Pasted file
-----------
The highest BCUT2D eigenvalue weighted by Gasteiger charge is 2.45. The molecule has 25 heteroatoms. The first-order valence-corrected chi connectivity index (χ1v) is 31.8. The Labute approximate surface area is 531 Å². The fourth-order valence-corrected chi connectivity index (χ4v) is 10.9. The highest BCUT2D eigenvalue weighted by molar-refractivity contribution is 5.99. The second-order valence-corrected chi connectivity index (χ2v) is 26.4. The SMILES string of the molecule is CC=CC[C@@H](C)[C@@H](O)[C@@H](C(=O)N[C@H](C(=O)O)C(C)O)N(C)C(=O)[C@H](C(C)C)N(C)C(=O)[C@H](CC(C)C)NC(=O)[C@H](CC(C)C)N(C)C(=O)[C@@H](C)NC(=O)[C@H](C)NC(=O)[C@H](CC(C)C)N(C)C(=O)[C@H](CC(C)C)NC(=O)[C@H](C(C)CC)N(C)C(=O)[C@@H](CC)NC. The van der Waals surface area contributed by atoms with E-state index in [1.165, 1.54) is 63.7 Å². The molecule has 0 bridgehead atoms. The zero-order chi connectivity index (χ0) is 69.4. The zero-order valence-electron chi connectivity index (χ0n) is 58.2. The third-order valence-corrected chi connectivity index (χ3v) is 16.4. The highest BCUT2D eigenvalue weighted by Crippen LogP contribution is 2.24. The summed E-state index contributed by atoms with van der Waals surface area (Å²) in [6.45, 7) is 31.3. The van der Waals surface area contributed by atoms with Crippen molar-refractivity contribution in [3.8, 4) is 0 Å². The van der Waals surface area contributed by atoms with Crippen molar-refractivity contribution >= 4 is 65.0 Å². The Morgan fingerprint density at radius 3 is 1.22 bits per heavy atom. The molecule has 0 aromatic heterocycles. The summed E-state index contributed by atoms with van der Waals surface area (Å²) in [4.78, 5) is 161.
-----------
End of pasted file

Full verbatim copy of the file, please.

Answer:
The highest BCUT2D eigenvalue weighted by Gasteiger charge is 2.45. The molecule has 25 heteroatoms. The first-order valence-corrected chi connectivity index (χ1v) is 31.8. The Labute approximate surface area is 531 Å². The fourth-order valence-corrected chi connectivity index (χ4v) is 10.9. The highest BCUT2D eigenvalue weighted by molar-refractivity contribution is 5.99. The second-order valence-corrected chi connectivity index (χ2v) is 26.4. The SMILES string of the molecule is CC=CC[C@@H](C)[C@@H](O)[C@@H](C(=O)N[C@H](C(=O)O)C(C)O)N(C)C(=O)[C@H](C(C)C)N(C)C(=O)[C@H](CC(C)C)NC(=O)[C@H](CC(C)C)N(C)C(=O)[C@@H](C)NC(=O)[C@H](C)NC(=O)[C@H](CC(C)C)N(C)C(=O)[C@H](CC(C)C)NC(=O)[C@H](C(C)CC)N(C)C(=O)[C@@H](CC)NC. The van der Waals surface area contributed by atoms with E-state index in [1.165, 1.54) is 63.7 Å². The molecule has 0 bridgehead atoms. The zero-order chi connectivity index (χ0) is 69.4. The zero-order valence-electron chi connectivity index (χ0n) is 58.2. The third-order valence-corrected chi connectivity index (χ3v) is 16.4. The highest BCUT2D eigenvalue weighted by Crippen LogP contribution is 2.24. The summed E-state index contributed by atoms with van der Waals surface area (Å²) in [6.45, 7) is 31.3. The van der Waals surface area contributed by atoms with Crippen molar-refractivity contribution in [3.8, 4) is 0 Å². The van der Waals surface area contributed by atoms with Crippen molar-refractivity contribution >= 4 is 65.0 Å². The Morgan fingerprint density at radius 3 is 1.22 bits per heavy atom. The molecule has 0 aromatic heterocycles. The summed E-state index contributed by atoms with van der Waals surface area (Å²) in [4.78, 5) is 161.